My hometown and the city I've never seen

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Of late there has been a lot of reminiscing on Patrick's blog of days gone by in Malaysia. Actually, it has been a virtual explosion of nostalgia celebrating culture, as well as the quaint and idiosyncratic. I have pitched in my 2 cents worth along with others.

As fun as this exercise has been I have felt a little left out. I have not lived there in just over 25 years - the last time I visited was 15 years ago. The rapid pace of development that has occurred within that time has been nothing short of astounding... at least that's what I've gathered through friends, pictures and articles. So much so, I'm certain that my hometown is now a strange city to me.

I've been questioning whether the "heart" of the city and country will survive this rapid pace of change. How much compromise will erode or at least alter the basic "soul" of the people in the name of progress? Change is inevitable. For better or worse... it will happen. I'm not knocking change. It is the pace of change that concerns me. If change occurs at a rapid pace... will anything stick? Has this cultural erosion already begun?

Case and point: I was informed lately that the Malaysian government has issued an official "tolerance" policy toward other religions in the country. (Malaysia is officially a Muslim country... with about a 50-60 percent majority.) Sure, there have always been differences. (Most of these "differences" incited by individuals abusing the name of religion to further some political agenda.) But, for the most part the country I grew up in "respected" the differences in beliefs... even celebrated it. The major Muslim, Chinese, Hindu and Christian celebrations are official public holidays.

Perhaps it is just an unfortunate choice of word. (There has always been a collective misunderstanding and confusion between words such as "tradition", "religion" and "culture"... they are often used interchangeably. ) Then again, if there is no confusion, will non-Muslim festivals cease to be public holidays as a result? If it does... it will be the first significant step toward obliterating the heart and soul of my hometown and the country I grew up in..

6 Responses to “My hometown and the city I've never seen”

  1. Blogger KFarmer 

    Those are really beautiful pictures but I can understand your feelings about change. Where I live, houses are popping up everywhere. I like the quiet simple life and the houses represent to me change I could do without. I liked having corn/cotton/peanuts growing across the street. (made for some good midnight runs!:)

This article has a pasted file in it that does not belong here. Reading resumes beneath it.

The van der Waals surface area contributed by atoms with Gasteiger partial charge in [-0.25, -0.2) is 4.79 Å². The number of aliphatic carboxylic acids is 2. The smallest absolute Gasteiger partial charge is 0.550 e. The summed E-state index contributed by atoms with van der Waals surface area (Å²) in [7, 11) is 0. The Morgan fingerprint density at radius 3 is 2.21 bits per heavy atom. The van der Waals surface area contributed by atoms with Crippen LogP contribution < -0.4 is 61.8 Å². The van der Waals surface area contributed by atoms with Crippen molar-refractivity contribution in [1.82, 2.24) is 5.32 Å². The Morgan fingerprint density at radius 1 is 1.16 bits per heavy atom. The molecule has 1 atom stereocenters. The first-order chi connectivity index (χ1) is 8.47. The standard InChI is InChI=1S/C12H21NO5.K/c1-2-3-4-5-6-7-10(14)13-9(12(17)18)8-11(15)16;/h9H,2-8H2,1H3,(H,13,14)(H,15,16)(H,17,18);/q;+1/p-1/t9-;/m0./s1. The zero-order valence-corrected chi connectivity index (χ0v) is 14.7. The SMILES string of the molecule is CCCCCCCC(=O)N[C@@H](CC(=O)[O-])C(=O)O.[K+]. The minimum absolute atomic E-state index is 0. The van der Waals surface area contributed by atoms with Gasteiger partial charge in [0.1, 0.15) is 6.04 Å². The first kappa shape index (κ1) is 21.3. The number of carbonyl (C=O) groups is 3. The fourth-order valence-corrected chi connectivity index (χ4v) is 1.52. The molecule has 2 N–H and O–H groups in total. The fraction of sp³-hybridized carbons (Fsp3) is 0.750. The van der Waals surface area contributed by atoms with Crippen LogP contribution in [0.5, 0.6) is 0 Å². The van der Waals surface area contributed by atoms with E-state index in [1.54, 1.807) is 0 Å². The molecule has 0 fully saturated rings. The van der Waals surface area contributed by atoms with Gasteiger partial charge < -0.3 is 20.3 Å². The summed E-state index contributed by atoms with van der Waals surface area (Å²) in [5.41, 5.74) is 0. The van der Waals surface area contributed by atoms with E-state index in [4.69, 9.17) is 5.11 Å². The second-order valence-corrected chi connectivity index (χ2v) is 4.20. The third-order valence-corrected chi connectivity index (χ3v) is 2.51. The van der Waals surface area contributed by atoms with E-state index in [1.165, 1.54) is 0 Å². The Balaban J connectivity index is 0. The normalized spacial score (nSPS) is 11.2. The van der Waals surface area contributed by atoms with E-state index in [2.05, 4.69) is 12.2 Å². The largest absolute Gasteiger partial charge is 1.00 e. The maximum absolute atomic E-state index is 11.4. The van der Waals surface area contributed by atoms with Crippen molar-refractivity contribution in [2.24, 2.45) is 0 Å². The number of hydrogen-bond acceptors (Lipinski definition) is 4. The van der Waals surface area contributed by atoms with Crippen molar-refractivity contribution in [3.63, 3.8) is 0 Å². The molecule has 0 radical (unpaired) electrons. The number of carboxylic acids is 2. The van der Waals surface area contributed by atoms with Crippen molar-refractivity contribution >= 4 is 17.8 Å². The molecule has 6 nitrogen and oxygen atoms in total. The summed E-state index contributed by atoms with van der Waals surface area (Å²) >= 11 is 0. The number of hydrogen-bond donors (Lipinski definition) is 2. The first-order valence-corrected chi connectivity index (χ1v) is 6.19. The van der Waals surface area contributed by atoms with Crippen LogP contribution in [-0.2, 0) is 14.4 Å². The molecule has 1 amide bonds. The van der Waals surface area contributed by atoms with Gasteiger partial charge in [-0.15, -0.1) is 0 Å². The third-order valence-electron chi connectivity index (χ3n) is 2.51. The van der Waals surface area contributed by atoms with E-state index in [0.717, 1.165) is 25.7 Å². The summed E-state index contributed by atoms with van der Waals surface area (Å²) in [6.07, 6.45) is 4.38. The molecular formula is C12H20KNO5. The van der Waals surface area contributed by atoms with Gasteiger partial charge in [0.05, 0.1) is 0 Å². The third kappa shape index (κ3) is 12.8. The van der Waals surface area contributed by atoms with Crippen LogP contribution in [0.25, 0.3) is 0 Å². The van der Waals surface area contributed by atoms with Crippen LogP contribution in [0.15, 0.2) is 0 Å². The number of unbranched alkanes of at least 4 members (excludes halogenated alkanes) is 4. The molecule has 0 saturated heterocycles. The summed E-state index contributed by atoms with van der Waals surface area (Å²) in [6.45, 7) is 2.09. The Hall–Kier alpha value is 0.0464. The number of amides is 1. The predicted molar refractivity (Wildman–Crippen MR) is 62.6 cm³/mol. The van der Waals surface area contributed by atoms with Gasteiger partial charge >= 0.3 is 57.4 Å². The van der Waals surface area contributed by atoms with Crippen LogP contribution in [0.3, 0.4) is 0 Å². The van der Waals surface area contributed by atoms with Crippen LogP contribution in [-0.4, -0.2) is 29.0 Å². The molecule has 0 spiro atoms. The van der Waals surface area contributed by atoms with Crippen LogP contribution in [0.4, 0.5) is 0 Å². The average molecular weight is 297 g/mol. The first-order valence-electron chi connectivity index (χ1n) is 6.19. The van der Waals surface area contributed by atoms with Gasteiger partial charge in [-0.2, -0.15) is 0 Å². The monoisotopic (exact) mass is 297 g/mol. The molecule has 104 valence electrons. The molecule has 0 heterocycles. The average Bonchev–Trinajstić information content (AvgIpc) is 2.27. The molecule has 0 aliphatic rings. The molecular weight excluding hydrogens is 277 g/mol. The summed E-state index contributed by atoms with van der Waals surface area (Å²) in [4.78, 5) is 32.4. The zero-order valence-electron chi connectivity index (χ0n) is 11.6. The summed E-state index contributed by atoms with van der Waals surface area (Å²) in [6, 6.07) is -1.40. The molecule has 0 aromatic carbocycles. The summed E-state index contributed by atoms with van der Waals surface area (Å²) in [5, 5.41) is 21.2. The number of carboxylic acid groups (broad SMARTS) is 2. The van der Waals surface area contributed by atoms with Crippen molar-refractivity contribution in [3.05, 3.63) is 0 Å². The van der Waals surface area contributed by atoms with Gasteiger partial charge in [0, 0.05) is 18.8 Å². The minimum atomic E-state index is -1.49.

2. Blogger lecram sinun 

    kfarmer - When I first arrived in the US... vineyards and orange groves were only a 5 minute drive away. Now it's a major expedition.

  3. Blogger patrickteoh 

    Hi Lecram. This tolerance thing has been around for a long time. Since the 1969 riots I think. I don't think there is an official policy requiring anyone to be tolerant of anyone else. Not yet anyway:-) From the time when I was little the tone of language has changed from having respect and understanding for my fellow Malaysians to what I am now encouraged to do which is to 'tolerate' them. Methinks this could also be the result of many Malaysian politicians having such poor command of the English language. "Ape ni? Errr.....ya le tolerate la tu. Bagus bagus.....jom pegi minum teh." LOL....sorry lecram i think only trashed will appreciate that. After 25 years you probably don't know what the hell I'm saying:-)

    I don't know if you keep in touch with news from here but 2 Prime Ministers in succession have lamented that Malaysia is a country with 1st world infrastructure but 3rd world mentality. Pretty much describes it.


  4. Blogger lecram sinun 


    No apologies neccessary... I actually got it on the joke and attitude. Strange but for the first 15 years here I actually spoke more Malay than when I was at home - didn't want the Mat Sallehs to know what we were up to.

    If we were to boil down the 69 riots... it was really Harun abusing religion to ignite a racial conflict to further his own political agenda. (Some even hinted that it was a ploy to oust Tunku because he claimed that the old man was giving the Chionese too much.)

    As I recall the "charge" was the Chinese yielded more financial power over the Malays. I also recall that the government propoganda machine soon after pushed the "Muhibbah" policy... which really was designed to create a national "oneness" through mutual respect and understanding. The only reason I know this is because my father worked for Information Services. I was just wondering what happened to that?

    Anyway, I guess these are all old stories and we should really deal with the here and now.

  5. Blogger Sasha 

    hi lecram. have you never gone back to asia? you should! like you said, things are changing rapidly around here (some for good, some maybe not so good) and you might be surprised at the things you see.

    sometime in the future i may be able to make a trip out to malaysia, singapore and thailand. i want to see the rest of our neighboring countries. and hey, it's always nice to see another fellow asian in this "little world"!

  6. Blogger lecram sinun 

    sasha - you should make that trip. Are there special ASEAN member rates? Selamat!

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